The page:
Quick Guide: Doing a Literature Review for a Situation Analysis

Quick Guide: Doing a Literature Review for a Situation Analysis

The following steps will guide you in doing a literature review for a situation analysis, although this does require a certain level of skill. The guidelines below will help you with the minimum information you need to know to perform a literature review that is reliable. The more effort you invest in further research the better you will be in practice.

Step 1: Search for the right information to inform research

Research articles typically report on research which, because its methodology is rooted in science, allows us to say or understand something with a high level of confidence in the truth/validity of what is being described. Research papers are published in journals, like the The Southern African Journal of Education for example. People who are not staff members or students registered with a tertiary education generally have to pay to access them. This is particularly true for papers published in international journals. Payment can be made online and you will get immediate access to the article with the option of downloading it.  Prices range between R80-R500 per article, depending on the exchange rate.  A quick way to search for articles is to use the Google Scholar search engine. This will allow you to search all relevant publications to see whether or not they are free. If you are looking for free articles or access to the findings of scientific research freely available, you can use the following websites to search:

​Reports and learning briefs are often generated and made available by non profit organisations or other agencies implementing and coordinating social interventions.  Reports and learning briefs are based on actual experience (by the author or organisation) and so are very valuable resources when doing a literature review for a situation analysis.  You should be able to access reports through a normal Google search; remember to experiment with different search terms as sometimes different combinations of words will give better results.  If you find an organisation that is doing relevant work, contact them and ask them about their experiences even if they don’t have publications available.  Some useful places to look are:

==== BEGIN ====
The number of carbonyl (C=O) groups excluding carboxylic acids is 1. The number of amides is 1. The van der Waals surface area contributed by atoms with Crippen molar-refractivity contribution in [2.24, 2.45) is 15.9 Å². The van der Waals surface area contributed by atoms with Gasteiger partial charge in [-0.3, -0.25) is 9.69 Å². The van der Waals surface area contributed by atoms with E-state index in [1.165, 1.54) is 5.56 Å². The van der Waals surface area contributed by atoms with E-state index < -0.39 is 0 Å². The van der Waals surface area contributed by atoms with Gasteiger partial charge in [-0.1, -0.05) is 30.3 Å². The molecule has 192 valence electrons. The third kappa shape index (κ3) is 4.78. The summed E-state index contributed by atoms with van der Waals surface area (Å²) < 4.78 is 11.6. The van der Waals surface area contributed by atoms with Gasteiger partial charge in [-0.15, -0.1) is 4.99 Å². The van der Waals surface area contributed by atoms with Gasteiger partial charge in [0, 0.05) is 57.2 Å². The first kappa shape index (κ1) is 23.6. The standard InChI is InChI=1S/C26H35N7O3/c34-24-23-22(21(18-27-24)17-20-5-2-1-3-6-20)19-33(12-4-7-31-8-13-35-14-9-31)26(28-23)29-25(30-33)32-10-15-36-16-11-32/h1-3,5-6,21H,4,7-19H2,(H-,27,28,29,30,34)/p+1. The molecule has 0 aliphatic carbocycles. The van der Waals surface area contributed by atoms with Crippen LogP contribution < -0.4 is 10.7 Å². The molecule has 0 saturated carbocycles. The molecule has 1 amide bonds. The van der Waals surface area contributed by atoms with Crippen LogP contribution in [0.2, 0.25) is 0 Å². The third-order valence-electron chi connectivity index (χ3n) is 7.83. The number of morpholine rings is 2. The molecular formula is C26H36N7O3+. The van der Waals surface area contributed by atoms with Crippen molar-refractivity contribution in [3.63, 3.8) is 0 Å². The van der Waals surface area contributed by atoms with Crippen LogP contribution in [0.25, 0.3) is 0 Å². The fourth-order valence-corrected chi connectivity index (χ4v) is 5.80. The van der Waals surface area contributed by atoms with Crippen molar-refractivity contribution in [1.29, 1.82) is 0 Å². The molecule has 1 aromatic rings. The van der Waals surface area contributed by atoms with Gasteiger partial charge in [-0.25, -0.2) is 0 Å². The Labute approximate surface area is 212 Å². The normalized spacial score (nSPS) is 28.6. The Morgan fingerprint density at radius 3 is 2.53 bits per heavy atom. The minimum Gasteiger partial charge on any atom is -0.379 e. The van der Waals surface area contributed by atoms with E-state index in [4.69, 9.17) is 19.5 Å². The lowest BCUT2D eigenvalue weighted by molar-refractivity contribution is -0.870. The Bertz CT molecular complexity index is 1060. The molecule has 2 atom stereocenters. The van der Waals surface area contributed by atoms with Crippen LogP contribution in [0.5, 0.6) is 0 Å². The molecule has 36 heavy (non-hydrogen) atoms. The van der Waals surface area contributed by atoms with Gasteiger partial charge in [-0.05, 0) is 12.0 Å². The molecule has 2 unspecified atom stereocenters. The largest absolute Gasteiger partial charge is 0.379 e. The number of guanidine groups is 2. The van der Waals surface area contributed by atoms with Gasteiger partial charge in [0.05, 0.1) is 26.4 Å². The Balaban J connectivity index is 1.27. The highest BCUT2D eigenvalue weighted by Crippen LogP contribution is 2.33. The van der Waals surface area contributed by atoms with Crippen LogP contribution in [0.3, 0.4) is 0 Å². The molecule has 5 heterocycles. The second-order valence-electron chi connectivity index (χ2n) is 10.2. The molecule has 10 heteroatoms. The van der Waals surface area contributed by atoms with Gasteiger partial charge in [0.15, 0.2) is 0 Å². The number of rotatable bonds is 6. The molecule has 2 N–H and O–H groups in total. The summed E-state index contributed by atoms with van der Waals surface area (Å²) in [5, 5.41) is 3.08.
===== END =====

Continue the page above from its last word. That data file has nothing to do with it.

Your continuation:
News and other internet sources are extremely useful. Newspaper articles (print and online) will inform you of recent developments in the area that you are interested in and Wikipedia is an excellent quick reference to understand the basics of concepts or issues. The link for the relevant term will usually appear in a Google search. 

Step 2: Study the information 

When searching for information, you tend to gather many pieces of research that can look relevant, but turn out to be otherwise.  Take the time to do an initial scan through information and then disregard, select or keep what you need from a search. From this, it is helpful to highlight quotes in the information that will be useful to refer to or read again when writing the review. If you prefer to work with printed documents, create written notes or use highlighters to underline important quotes.  When working electronically, you can create a Microsoft Word table (watch a video showing you how) by coping and pasting the quote (from the PDF file or internet), adding the name of the source document and assigning it to one or more categories.

Try to create broadly defined categories which helps you to 'chunk' information easily - in this way it is easier to arrange and order quotes. You can sort the category column alphabetically and arrange the quotes under a certain topic.  This will allow you to see which areas you have covered sufficiently and which you still need to find more information on.   An example is shown below.

Quote Category  Source

Indeed, the article takes as its starting point the observation that NPOs in South Africa and elsewhere are increasingly challenged to demonstrate relevance and results due to the relative scarcity of development funds.

Increased pressure to do M&E Mueller-Hirth1

In other words, there is a significant gap between the extensive debates and innovations surrounding evaluation, and actual M&E practices in the selected NPOs.

M&E is becoming too complex for many organisations Mueller-Hirth

The difficulty for many NPOs is that these systems make little sense. Many respondents from NPOs stated that the requirements were a distraction from their real work, confusing, redundant or destructive.

M&E is becoming too complex for many organisations Bornstein2

Capacity is at the core of the division between those who can satisfy donors’ requirements through effort and creativity and those who cannot.

M&E capacity is often lacking Bornstein
1Mueller-Hirth, N. 2012. If You Don’t Count, You Don’t Count: Monitoring and Evaluation in South African NGOs. Development and Change 43(3): 649–670.